It is interesting to watch normal children in these concentrations, because from their habits we may learn so much which may improve our own sadly different manner of living. It is also interesting but pathetic to see the child gradually leaving them as he approaches boyhood, and to trace our part in leading him away from the true path.
The baby’s perfect placidity, caused by mental and bodily freedom, is disturbed at a very early age by those who should be his true guides. It would be impossible to say when the first wrong impression is made, but it is so early that a true statement of the time could only be accepted from scientific men. For mothers and fathers have often so dulled their own sensitiveness, that they are powerless to recognize the needs of their children, and their impressions are, in consequence, untrustworthy.
At the time the pangs of teething begin, it is the same. The healthy child left to itself would wince occasionally at the slight pricking pain, and then turn its entire attention elsewhere, and thus become refreshed for the next trial. But under the adult influence the agony of the first little prick is often magnified until the result is a cross, tired baby, already removed several degrees from the beautiful state of peace and freedom in which Nature placed him under our care.
The bodily freedom of little children is the foundation of a most beautiful mental freedom, which cannot be wholly destroyed by us. This is plainly shown by the childlike trust which they display in all the affairs of life, and also in their exquisite responsiveness to the spiritual truths which are taught to them. The very expression of face of a little child as it is led by the hand is a lesson to us upon which pages might be written.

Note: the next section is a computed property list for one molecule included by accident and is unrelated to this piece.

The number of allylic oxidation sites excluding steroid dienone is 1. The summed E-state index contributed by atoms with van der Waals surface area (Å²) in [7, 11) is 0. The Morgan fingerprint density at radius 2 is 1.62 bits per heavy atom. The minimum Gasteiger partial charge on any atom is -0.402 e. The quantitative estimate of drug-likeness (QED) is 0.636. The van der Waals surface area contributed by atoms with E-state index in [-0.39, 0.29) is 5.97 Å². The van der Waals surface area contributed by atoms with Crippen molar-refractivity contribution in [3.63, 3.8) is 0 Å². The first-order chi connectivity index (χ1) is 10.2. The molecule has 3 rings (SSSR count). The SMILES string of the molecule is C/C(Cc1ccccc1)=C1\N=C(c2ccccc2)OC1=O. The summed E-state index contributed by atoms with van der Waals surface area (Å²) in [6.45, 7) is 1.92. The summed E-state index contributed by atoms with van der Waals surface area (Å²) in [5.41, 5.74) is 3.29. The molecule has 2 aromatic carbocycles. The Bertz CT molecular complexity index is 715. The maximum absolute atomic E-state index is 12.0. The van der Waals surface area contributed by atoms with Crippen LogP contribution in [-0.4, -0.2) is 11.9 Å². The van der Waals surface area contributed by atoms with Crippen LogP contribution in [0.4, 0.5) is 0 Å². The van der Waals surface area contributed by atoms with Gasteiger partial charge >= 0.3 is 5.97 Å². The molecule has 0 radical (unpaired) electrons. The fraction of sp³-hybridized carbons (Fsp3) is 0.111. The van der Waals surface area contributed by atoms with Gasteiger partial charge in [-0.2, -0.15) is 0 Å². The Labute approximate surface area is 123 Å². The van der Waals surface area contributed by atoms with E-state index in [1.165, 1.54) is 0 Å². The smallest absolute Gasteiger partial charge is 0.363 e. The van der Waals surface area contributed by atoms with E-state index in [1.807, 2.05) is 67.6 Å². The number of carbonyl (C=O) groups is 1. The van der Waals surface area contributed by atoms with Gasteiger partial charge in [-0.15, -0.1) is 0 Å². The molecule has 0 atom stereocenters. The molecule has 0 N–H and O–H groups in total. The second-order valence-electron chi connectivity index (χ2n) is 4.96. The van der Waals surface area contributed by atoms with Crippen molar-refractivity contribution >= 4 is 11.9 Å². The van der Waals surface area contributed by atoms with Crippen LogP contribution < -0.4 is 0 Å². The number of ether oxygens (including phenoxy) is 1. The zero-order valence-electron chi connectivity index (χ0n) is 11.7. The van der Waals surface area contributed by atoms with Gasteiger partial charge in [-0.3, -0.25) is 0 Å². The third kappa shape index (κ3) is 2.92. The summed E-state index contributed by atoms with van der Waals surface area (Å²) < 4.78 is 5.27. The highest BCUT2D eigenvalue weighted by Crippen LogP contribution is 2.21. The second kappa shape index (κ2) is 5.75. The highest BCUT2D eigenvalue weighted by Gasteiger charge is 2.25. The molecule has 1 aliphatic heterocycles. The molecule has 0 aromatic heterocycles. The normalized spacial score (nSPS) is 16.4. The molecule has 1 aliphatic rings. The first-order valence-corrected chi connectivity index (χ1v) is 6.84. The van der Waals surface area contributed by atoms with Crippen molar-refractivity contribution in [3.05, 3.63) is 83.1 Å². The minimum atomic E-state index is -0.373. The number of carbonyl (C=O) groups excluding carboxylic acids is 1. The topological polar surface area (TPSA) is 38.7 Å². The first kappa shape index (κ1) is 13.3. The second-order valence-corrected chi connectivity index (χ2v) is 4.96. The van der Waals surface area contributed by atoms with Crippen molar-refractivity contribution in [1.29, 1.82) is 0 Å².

Had we the same spirit dwelling in us, we more often should feel ourselves led “beside the still waters,” and made “to lie down in green pastures.” We should grow faster spiritually, because we should not make conflicts for ourselves, but should meet with the Lord’s quiet strength whatever we had to pass through.
Let us learn of these little ones, and help them to hold fast to that which they teach us. Let us remember that the natural and the ideal are truly one, and endeavor to reach the latter by means of the former.
When through hereditary tendency our little child is not ideal,–that is, natural,–let us with all the more earnestness learn to be quiet ourselves that we may lead him to it, and thus open the channels of health and strength.